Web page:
17. Scott Hammer says:

    Per the Mademoiselle Montana yodel heaven web site (, “Kostas Bezos (1905-1943) was born in a village near Corinth in Greece and was a guitarist who not only played rebetika songs, the typical Greek style of the era, but also steel guitar in Hawaiian style. He recorded songs between the 1930’s and the 1940’s for Columbia and His Master’s Voice. The rebetika songs were released under the pseudonym of A. Kostis or K. Kostis. Apparently he recorded more Hawaiian songs but it is easier to find his Greek songs on cd. Maybe some record collectors have 78rpm recordings.

    Pame sti Honoloulou was recorded in Athens, Greece, in the early 30s by Bezo’s Hawaiian Guitar Ensemble. The song, a comic / romantic one, is about the lure of the islands and translate as Let’s go to Honolulu. Bezos sings, and yodels !”

    So it seems that everyone is correct!

  18. John Nelson says:

    Kostas Bezos (circa 1930) was a Greek musician who combined yodeling and Hawaiian music in his songs

  19. Kostadina says:

    Something sung in Greek doesn’t make it Greek, especially when the title is “We’re Going to Honolulu.” I agree with Anastasios, Sotiris, what?, Amy & Chris. And the paniolos of the Hawaiian upcountry are island natives of Portuguese ancestry– pretty far, culturally, from the Greek Islands.

  20. Chris B says:

    The new iPhone 7 commercial, shot in Greece, is awesome, but what is with the background “yodeling” music? Definitely NOT Greek….kinda takes away from the theme….just sayin…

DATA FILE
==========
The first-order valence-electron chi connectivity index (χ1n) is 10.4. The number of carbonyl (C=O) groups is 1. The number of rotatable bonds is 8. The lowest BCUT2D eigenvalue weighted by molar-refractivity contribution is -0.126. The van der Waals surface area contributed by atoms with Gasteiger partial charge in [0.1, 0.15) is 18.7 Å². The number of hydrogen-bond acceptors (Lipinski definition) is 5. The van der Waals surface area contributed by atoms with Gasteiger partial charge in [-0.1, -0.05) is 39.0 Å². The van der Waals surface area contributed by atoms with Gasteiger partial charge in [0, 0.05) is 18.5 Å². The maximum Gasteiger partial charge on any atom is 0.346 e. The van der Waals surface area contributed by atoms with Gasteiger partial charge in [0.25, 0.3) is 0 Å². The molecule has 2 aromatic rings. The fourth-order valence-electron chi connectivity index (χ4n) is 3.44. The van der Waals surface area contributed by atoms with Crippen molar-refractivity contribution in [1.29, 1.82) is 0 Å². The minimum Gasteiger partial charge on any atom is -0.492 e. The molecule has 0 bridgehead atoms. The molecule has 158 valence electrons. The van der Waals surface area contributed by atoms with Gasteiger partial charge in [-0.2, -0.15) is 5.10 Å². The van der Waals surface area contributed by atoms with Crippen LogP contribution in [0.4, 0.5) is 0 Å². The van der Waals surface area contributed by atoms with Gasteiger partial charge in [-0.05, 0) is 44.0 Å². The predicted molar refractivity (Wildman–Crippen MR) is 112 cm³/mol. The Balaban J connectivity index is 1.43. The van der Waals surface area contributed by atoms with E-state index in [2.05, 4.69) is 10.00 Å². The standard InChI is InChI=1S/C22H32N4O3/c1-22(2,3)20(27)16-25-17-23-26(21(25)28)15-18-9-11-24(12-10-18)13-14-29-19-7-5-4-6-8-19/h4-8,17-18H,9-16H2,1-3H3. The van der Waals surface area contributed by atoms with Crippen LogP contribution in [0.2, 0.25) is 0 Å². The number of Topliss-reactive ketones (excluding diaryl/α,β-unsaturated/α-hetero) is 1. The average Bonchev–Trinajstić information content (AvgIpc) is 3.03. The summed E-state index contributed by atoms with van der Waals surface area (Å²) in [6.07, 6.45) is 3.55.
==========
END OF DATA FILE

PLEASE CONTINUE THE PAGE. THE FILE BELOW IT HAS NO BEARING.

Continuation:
21. budzo says:

    Panielo (Hawaiian cowboys) sing many songs falsetto and with yodelling.

  22. Amy Johns says:

    It makes no sense for Greeks to yodel. It’s confusing people about the location – unless they speak Greek. Producer should have picked some fun & fast bouzouki music!

  23. what? says:

    Yeah, I also thought, what’s the yodeling about in Greece? Doesn’t make sense. Maybe intentional to distract you from the fact that the phone doesn’t do anything spectacular.

  24. Noula says:

    OK, the scenes and people are Greek. The song is also sung in Greek. The title of the song as mentioned is “Pame sti Honolulu,” which translates as, “We’re Going to Honolulu.” So, you got ukuleles, yodeling, Greek lyrics all backing action at a Greek village. Opa!

    PS Check out this rap . . . in Greek, in New York

  25. Kostas says: